The Vegas Golden Knights didn’t get knocked out of the playoffs by a blown call

Pass it to Bulis

Tuesday’s Game 7 between the San Jose Sharks and Vegas Golden Knights was one of the craziest, most entertaining games in NHL playoff history. The third period and overtime, in particular, was a wild ride, featuring an unthinkable comeback, a last-minute stunning goal, and a gorgeous overtime game-winning goal from the most unlikely of sources.

It couldn’t have happened without an egregiously bad call halfway through the third period.

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The Golden Knights had control of the game in the third period. After goals at the midway mark of both the first and second periods, the Golden Knights scored again early in the third, with Max Pacioretty sending a low shot five-hole on Sharks goaltender Martin Jones after a turnover by winger Kevin Labanc.

With a little over ten minutes left and the score 3-0 for the Golden Knights, it seemed like the game, and by extension the series, was over. That’s when an ugly moment on the ice gave the Sharks new life.

Off a faceoff in the Vegas end, Golden Knights centre Cody Eakin cross-checked Joe Pavelski in the chest, sending him toppling backwards, off-balance. As Pavelski attempted to spin to his right to either get a skate under him or at least control his fall, he ran into Paul Stastny, preventing his left leg from getting under him. Instead of keeping his feet or being able to get his arms down to break his fall, Pavelski fell sideways, with his shoulder impacting the ice first, then his head.

Pavelski was motionless on the ice for a few seconds and was bleeding through the holes in the top of his helmet. It was a scary sight to see and brought to mind a similar moment from the Canucks’ season, when Alex Edler was accidentally yanked to the ice and got concussed.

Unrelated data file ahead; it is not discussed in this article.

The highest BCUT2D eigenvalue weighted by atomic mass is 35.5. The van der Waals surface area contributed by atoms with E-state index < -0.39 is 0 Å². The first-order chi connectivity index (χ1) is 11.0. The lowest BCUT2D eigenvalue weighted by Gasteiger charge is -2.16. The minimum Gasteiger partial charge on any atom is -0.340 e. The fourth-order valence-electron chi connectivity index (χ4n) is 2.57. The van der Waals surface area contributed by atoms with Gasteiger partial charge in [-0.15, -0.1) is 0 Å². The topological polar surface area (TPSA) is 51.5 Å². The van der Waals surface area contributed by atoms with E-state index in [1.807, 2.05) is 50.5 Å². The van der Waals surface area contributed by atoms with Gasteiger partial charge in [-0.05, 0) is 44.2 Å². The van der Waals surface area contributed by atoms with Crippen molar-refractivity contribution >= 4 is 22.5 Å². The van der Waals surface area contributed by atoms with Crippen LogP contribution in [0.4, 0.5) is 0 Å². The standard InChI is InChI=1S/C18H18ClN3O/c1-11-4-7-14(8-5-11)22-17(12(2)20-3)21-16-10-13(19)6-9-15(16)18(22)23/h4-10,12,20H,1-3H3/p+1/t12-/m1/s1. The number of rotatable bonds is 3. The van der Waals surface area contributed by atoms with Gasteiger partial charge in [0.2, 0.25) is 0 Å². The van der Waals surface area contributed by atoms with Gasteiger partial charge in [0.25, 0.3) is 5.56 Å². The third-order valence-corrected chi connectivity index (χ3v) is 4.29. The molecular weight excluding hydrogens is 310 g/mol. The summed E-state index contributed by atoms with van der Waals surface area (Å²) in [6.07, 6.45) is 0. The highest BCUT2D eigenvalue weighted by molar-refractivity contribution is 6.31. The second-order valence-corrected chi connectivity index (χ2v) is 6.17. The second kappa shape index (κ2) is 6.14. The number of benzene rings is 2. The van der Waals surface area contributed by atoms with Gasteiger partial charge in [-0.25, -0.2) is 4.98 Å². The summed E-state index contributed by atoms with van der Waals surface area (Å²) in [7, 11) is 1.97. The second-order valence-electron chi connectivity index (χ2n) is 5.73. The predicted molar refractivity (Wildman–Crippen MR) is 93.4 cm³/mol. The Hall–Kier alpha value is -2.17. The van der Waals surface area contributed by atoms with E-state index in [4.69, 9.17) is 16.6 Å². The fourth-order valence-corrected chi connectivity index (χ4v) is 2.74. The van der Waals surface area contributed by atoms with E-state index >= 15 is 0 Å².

Seeing the aftermath of the incident, the officials convened and decided to give Eakin a five-minute major for cross-checking and a game misconduct. It was the wrong call.

Eakin’s crosscheck deserved a two-minute minor, though it’s one of those penalties that frequently goes uncalled off of faceoffs, particularly in the playoffs. It was a minor penalty with a major consequence, so the refs called the injury, rather than the penalty.

After the game, the Golden Knights were incensed, with Jonathan Marchessault likely summing up how they all felt: “It’s a f***ing joke. It’s embarrassing, that’s what it is. It changed the entire outcome of the game, and the season.”

Here’s the thing: the call was undoubtedly wrong, but it didn’t decide the game. The bad call was out of the hands of the Golden Knights, but what happened after the penalty call wasn’t. Growing up playing sports, I was always told by my coaches that you can't let bad calls decide the game: you decide the game. If you're angry at the refs, you channel that into how you play.

On the five-minute penalty, the Sharks scored four goals in four minutes to take the lead. It was a stunning turnaround and the eighth fastest four goals by one team in NHL playoff history. Logan Couture scored twice, Tomas Hertl scored once, and Labanc made up for his earlier giveaway to score the go-ahead goal.

In fact, Labanc recorded points on all four of the Sharks’ goals, becoming the first player in NHL history to record four points in a period in a Game 7.

It was an unreal turn of events, but the Golden Knights still had one more surprise. With Marc-Andre Fleury pulled for the extra attacker, the Golden Knights sent six forwards onto the ice. Jonathan Marchessault found a soft spot in the Sharks’ defensive coverage (right in front of Brent Burns, who probably shouldn’t win the Norris), and fired home a pass from Reilly Smith to tie the game in the final minute of regulation.

An exhilarating overtime ensued, capped off by a game-winning goal from Barclay Goodrow, who scored all-of seven goals all season and played just 7:26 in Game 7. Evidently, that meant he had fresh legs, as he took a pass from Erik Karlsson, burned rubber past Brayden McNabb, and tucked the puck around a sprawling Fleury.